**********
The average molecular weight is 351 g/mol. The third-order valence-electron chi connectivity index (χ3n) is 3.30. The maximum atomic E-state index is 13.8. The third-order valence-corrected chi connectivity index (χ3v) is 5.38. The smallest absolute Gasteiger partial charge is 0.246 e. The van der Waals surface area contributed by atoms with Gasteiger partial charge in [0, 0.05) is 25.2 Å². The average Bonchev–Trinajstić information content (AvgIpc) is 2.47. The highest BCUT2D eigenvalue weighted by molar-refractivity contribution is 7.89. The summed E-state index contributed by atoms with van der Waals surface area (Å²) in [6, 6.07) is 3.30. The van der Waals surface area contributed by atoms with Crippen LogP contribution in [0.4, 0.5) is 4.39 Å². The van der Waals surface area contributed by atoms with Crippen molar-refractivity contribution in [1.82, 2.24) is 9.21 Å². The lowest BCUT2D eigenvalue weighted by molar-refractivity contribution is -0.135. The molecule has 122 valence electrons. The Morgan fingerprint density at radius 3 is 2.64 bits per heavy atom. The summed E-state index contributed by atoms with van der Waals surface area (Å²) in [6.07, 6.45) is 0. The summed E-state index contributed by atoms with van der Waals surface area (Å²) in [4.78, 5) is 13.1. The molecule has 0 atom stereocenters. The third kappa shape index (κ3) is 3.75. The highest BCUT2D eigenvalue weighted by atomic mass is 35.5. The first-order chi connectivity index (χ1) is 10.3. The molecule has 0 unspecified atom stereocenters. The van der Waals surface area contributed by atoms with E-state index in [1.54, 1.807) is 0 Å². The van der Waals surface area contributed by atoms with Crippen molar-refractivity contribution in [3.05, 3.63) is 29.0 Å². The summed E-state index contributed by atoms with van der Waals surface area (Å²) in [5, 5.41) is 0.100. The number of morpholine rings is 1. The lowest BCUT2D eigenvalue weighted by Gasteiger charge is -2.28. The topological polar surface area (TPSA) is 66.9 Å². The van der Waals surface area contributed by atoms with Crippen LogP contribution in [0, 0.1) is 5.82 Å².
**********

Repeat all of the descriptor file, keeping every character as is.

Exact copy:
The average molecular weight is 351 g/mol. The third-order valence-electron chi connectivity index (χ3n) is 3.30. The maximum atomic E-state index is 13.8. The third-order valence-corrected chi connectivity index (χ3v) is 5.38. The smallest absolute Gasteiger partial charge is 0.246 e. The van der Waals surface area contributed by atoms with Gasteiger partial charge in [0, 0.05) is 25.2 Å². The average Bonchev–Trinajstić information content (AvgIpc) is 2.47. The highest BCUT2D eigenvalue weighted by molar-refractivity contribution is 7.89. The summed E-state index contributed by atoms with van der Waals surface area (Å²) in [6, 6.07) is 3.30. The van der Waals surface area contributed by atoms with Crippen LogP contribution in [0.4, 0.5) is 4.39 Å². The van der Waals surface area contributed by atoms with Crippen molar-refractivity contribution in [1.82, 2.24) is 9.21 Å². The lowest BCUT2D eigenvalue weighted by molar-refractivity contribution is -0.135. The molecule has 122 valence electrons. The Morgan fingerprint density at radius 3 is 2.64 bits per heavy atom. The summed E-state index contributed by atoms with van der Waals surface area (Å²) in [6.07, 6.45) is 0. The summed E-state index contributed by atoms with van der Waals surface area (Å²) in [4.78, 5) is 13.1. The molecule has 0 atom stereocenters. The third kappa shape index (κ3) is 3.75. The highest BCUT2D eigenvalue weighted by atomic mass is 35.5. The first-order chi connectivity index (χ1) is 10.3. The molecule has 0 unspecified atom stereocenters. The van der Waals surface area contributed by atoms with E-state index in [1.54, 1.807) is 0 Å². The van der Waals surface area contributed by atoms with Crippen molar-refractivity contribution in [3.05, 3.63) is 29.0 Å². The summed E-state index contributed by atoms with van der Waals surface area (Å²) in [5, 5.41) is 0.100. The number of morpholine rings is 1. The lowest BCUT2D eigenvalue weighted by Gasteiger charge is -2.28. The topological polar surface area (TPSA) is 66.9 Å². The van der Waals surface area contributed by atoms with Crippen LogP contribution in [0, 0.1) is 5.82 Å².